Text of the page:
I would consider a license instead of an easement with a yearly fee and only for that owner The easement hurts your property and is not necessary for the neighbors

You're right Tom, for some reason I was thinking I needed to work on this. He mentioned that he has always been patient putting up with tenants at our property, but it's not my problem he bought a house next to a multifamily! 

I've let him know I'm no longer investing time into it. He found someone to draft up a form, and I plan on forwarding that to an attorney stating my concerns about how I want an indemnity and don't want to be responsible for injury/legal matters, and I want to be ensured with contributions for maintenance/taxes maybe? I like the idea of a license Steven; if that's possible, I'll mention it to the attorney. I want to be helpful, but at the same time, I'm not here for hound outs if that makes sense. For some reason this neighbor thinks I owe him, he's encroached on property lines, probably crossed them with me and another neighbor if we had a survey done as well... :/ Ugh.

Ugh is right... What I have not seen anyone mention is that you will be reducing the value of your property if you grant any rights to anyone else. No idea how much, but exclusive use is more valuable then shared / restricted use any day of the week.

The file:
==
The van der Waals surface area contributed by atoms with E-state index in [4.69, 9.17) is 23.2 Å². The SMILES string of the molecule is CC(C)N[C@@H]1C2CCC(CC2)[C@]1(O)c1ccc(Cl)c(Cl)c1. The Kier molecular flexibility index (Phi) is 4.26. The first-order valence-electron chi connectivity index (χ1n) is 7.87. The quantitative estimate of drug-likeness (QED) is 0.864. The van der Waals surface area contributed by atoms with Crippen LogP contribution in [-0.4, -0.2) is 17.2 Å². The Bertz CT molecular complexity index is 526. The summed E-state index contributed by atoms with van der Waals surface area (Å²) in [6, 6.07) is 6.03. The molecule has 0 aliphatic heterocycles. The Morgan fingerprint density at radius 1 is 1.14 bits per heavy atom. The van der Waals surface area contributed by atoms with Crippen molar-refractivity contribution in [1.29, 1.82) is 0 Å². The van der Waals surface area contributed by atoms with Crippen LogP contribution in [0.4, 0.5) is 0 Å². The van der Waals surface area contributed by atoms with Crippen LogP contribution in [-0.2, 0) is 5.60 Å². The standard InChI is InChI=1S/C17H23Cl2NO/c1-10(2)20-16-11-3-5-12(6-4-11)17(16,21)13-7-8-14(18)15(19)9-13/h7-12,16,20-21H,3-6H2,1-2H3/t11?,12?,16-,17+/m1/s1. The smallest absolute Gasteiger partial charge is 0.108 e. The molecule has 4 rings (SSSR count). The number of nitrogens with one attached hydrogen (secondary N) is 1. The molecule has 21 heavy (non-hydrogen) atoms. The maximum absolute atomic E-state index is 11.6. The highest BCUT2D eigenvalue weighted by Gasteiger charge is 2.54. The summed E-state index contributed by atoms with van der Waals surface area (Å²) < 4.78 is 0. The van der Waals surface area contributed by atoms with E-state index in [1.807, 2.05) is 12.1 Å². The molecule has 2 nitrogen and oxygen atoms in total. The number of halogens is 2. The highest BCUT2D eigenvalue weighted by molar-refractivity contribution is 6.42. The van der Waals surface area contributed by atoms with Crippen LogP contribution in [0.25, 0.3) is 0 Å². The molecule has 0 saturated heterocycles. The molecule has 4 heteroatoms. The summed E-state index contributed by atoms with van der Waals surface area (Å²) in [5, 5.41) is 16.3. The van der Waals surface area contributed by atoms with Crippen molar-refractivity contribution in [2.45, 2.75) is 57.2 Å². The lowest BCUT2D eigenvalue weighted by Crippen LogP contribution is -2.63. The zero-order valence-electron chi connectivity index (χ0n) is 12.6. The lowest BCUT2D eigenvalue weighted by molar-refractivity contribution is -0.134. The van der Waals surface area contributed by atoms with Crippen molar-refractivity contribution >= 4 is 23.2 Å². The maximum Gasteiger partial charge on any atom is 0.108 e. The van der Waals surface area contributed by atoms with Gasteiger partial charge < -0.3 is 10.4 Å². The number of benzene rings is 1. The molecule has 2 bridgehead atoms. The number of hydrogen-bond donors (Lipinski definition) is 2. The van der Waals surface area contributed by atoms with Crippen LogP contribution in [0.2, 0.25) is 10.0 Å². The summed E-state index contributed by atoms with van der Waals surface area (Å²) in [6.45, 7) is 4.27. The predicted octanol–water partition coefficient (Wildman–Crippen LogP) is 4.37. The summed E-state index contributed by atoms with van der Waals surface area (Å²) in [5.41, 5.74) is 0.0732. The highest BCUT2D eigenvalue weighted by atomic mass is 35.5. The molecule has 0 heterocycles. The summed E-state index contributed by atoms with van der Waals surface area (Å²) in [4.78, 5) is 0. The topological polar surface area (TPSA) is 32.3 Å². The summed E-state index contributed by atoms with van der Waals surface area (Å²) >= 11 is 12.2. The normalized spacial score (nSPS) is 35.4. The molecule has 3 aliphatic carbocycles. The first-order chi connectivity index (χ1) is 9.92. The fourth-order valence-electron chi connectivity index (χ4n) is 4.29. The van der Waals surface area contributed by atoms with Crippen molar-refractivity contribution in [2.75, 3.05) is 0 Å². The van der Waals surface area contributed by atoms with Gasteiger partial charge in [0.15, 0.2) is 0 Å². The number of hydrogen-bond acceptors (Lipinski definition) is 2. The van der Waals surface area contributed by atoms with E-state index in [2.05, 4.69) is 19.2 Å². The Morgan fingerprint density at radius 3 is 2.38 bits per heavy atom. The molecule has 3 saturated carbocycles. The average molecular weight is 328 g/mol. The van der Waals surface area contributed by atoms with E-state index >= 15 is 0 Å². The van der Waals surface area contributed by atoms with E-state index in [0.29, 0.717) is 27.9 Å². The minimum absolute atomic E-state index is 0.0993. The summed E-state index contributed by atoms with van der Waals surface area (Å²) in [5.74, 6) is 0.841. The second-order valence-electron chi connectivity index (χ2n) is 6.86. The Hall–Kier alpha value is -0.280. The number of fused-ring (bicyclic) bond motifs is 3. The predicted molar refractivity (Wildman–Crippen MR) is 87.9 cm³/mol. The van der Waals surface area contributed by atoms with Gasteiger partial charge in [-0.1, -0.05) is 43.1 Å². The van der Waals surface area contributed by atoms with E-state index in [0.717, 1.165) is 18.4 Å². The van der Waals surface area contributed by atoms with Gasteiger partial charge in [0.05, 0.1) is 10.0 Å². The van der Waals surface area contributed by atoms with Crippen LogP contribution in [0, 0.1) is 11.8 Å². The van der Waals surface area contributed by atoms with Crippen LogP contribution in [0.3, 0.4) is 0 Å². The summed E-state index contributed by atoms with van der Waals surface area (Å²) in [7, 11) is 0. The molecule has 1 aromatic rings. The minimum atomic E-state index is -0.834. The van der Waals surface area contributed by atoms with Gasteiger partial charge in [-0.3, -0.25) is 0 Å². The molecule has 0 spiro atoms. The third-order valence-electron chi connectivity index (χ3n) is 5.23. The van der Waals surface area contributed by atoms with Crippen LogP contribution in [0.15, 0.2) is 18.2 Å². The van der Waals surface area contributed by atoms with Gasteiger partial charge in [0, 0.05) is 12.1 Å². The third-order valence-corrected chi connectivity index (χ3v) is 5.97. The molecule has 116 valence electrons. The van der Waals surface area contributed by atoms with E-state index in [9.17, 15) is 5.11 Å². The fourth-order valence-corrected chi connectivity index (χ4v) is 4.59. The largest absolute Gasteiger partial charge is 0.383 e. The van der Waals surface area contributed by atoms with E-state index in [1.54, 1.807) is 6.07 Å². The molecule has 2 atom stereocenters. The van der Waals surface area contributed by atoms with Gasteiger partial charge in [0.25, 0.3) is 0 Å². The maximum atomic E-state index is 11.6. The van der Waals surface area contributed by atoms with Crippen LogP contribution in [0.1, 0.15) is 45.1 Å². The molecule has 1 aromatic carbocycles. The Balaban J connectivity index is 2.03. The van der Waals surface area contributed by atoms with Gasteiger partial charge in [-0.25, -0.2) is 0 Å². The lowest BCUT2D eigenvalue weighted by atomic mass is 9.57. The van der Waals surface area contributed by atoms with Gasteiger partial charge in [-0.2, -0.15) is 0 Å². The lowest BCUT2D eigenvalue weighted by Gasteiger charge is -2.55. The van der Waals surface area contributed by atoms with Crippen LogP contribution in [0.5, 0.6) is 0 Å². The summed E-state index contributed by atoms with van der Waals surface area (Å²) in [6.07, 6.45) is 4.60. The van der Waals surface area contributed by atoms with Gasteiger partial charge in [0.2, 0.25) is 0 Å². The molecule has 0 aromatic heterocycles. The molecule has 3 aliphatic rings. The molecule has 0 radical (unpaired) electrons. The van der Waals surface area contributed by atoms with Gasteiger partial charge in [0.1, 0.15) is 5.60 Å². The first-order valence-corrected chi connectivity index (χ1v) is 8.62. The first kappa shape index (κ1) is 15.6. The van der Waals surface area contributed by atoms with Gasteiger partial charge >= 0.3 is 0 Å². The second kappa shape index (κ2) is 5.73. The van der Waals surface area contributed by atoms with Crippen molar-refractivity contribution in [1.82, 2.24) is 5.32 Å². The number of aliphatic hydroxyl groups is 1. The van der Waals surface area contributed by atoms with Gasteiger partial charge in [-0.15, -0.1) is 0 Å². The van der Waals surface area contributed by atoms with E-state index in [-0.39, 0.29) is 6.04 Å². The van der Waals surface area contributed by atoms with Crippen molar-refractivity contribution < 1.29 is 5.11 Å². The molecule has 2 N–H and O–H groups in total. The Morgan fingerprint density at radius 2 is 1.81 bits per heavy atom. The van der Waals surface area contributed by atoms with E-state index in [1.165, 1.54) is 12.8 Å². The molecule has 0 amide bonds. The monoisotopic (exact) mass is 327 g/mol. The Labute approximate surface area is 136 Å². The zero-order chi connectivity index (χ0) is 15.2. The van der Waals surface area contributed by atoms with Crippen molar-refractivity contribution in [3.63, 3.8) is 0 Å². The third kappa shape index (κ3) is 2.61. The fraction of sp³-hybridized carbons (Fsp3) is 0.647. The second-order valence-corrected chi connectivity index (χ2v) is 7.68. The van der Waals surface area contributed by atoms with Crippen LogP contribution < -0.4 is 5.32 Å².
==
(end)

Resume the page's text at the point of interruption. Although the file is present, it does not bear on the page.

I agree with @Tom Gimer that removing the deck is the best option but then that affects the value of his house.

As it's been said, yeah, this is really his own issue, especially since he removed his own driveway. And then he tries to "negotiate" by saying he's been patient dealing with tenants? Unrelated and not your problem (again).

He should be paying for every dime of this easement issue if that what happens. I think he should even pay the cost of having your own attorney review the document. Same for filing fees.

Otherwise, he needs to redesign his yard so that he can have his own driveway again.

Don't let his urgency or bulliness affect you.

My personal home has an easement to a shared driveway that leads to 4 houses total. One of the houses actually owns the entire driveway, as shown on their survey. We all are good neighbors and chip in on any repairs (none so far) and snow removal. I also got an easement a couple of years ago for one of my rowhomes where the roof technically overhangs the neighbor's roof by 6 inches. It was a fairly easy process that my title company (and their in-house attorney) handled.